Texas Republicans Double Down With New Anti-Abortion Bill

A new bill would ban abortion from the moment something resembling a fetal heartbeat could be detected, usually at six weeks.

That didn't take long. The very same day that Texas Gov. Rick Perry signed a sweeping anti-abortion bill that would close most of the state's clinics, forcing many women to travel hundreds of miles for care, Republican legislators introduced an even more restrictive anti-abortion bill. The new bill would ban abortion from the moment something resembling a fetal heartbeat could be detected, usually at six weeks. It has teeth, too:


The bill will also issue a $10,000 fine to any doctor who knowingly provides abortion services after 6 weeks, unless it is dubbed a medical emergency.

Here's something to know about "fetal heartbeat":

Cardiac cells have inherent contractility. They beat in a single cell layer in a petri dish. Personhood ain't in it. #HB59
— @DrJaneChi
 
At six weeks, the embryonic "heart" is a hollow tube one cell layer thick. #HB59
— @DrJaneChi
 

If passed—and there's limited time in the current special session of the Texas legislature to do that—the bill wouldn't go into effect right away:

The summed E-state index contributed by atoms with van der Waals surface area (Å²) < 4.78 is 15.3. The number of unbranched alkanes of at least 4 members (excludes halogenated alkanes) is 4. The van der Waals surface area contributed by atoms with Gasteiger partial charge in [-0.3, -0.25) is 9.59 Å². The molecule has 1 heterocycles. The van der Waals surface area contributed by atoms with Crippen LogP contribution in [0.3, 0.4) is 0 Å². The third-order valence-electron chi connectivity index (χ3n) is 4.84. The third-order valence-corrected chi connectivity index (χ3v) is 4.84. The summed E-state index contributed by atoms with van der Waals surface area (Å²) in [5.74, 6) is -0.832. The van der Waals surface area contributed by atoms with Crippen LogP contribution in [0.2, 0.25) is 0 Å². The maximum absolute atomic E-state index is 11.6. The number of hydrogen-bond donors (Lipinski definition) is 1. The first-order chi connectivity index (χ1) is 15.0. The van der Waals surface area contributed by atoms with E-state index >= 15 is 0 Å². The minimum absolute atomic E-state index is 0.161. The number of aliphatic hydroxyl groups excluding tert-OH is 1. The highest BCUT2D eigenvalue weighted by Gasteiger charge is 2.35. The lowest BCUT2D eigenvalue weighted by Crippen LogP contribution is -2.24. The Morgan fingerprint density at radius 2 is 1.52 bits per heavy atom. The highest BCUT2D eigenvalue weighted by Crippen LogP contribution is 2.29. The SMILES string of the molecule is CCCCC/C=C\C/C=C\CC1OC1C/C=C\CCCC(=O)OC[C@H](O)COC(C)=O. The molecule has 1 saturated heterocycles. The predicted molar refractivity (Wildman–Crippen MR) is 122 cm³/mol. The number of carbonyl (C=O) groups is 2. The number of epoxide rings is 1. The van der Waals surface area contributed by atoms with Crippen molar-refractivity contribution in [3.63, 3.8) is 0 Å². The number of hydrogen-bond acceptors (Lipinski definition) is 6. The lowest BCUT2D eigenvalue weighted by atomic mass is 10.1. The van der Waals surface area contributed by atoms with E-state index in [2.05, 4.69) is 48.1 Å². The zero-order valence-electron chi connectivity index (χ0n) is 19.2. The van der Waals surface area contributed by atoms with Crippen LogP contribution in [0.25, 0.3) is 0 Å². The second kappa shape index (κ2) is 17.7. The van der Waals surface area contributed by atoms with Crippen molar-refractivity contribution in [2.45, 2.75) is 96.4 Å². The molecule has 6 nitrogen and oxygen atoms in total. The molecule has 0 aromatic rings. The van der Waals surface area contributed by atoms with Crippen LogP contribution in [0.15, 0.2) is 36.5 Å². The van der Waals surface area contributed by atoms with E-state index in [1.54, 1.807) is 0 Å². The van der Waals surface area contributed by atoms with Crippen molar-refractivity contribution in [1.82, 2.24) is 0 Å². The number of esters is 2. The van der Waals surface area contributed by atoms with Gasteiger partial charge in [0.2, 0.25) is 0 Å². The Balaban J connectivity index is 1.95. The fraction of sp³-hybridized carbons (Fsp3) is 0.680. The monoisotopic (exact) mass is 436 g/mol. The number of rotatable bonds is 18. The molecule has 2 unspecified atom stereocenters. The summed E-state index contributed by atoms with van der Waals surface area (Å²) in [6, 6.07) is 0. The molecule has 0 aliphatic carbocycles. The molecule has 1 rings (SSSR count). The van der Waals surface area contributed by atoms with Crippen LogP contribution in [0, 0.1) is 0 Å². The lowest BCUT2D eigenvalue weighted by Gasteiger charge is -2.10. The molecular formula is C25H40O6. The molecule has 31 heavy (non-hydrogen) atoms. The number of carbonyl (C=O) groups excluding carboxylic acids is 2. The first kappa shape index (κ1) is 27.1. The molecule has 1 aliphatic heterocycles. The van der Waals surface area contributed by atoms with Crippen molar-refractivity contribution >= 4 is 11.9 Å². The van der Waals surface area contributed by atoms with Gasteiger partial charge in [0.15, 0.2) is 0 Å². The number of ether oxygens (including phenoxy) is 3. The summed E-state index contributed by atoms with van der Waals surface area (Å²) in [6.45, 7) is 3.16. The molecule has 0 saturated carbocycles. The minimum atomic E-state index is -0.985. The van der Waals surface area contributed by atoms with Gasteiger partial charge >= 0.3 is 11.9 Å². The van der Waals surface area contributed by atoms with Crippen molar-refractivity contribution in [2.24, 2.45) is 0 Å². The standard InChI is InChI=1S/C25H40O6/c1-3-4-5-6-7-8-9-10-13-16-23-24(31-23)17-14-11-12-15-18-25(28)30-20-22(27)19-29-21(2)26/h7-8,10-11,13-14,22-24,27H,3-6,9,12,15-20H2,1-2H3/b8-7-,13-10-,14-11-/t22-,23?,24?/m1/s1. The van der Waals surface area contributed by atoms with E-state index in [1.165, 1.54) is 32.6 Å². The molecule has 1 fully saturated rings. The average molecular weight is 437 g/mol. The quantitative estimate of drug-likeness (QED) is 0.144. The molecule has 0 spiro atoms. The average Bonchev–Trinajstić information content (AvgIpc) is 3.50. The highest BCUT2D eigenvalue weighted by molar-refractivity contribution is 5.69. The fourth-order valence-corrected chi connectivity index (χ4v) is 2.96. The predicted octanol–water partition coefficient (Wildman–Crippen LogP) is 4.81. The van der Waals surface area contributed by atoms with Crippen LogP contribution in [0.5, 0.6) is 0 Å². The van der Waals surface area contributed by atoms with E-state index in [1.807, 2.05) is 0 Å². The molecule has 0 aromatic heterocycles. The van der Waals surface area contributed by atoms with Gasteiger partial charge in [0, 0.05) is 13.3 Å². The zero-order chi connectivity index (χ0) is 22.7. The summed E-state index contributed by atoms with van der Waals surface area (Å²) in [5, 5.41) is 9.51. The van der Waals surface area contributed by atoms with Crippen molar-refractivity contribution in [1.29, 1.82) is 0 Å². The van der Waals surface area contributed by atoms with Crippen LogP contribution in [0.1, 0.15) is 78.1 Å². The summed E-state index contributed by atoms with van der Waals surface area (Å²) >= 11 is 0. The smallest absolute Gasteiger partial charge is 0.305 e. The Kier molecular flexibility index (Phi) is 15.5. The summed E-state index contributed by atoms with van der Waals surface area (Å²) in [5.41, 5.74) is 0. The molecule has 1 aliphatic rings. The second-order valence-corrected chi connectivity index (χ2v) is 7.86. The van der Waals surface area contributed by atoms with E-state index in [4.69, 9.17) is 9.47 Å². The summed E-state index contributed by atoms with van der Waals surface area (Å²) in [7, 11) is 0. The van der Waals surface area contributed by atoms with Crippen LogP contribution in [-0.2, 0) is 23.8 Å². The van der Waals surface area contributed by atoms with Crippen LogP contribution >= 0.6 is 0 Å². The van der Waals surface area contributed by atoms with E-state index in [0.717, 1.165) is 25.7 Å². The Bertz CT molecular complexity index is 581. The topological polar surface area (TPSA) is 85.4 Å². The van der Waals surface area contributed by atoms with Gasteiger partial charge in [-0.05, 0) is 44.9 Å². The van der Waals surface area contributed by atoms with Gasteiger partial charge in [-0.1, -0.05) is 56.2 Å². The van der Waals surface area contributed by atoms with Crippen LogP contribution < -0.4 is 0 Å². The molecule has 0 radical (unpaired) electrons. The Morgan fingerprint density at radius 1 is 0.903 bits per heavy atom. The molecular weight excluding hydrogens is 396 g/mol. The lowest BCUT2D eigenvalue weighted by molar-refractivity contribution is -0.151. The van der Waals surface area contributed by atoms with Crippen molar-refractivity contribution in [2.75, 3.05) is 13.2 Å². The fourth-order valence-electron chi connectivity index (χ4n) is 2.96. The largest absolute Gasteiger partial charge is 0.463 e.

This subchapter is not enforceable until the 91st day after the date of publication in the Texas Register of a finding of fact made by the attorney general that:
(1)  the United States Supreme Court has issued a decision overruling Roe v. Wade, 410 U.S. 113 (1973);
(2)  any other state or federal court has issued an order or judgment restoring, expanding, or clarifying the authority of states to wholly or partly prohibit or regulate abortion under the United States Constitution; or
(3)  an amendment to the United States Constitution that restores, expands, or clarifies the authority of states to wholly or partly prohibit or regulate abortion has been adopted.

The big question there is what (2) means, because the Supreme Court overturning Roe is a very different thing than "any other state or federal court" saying a six-week ban is fine.

Regardless of whether this bill is passed and, if passed, when it would go into effect, it's clear that Texas Republicans are not done—closing most of the clinics in the state and banning abortion after 20 weeks was not enough for them when it comes to restricting women's right and access to abortion.

Laura Clawson is the Labor editor at Daily Kos Labor, and a contributing editor at Daily Kos.

 

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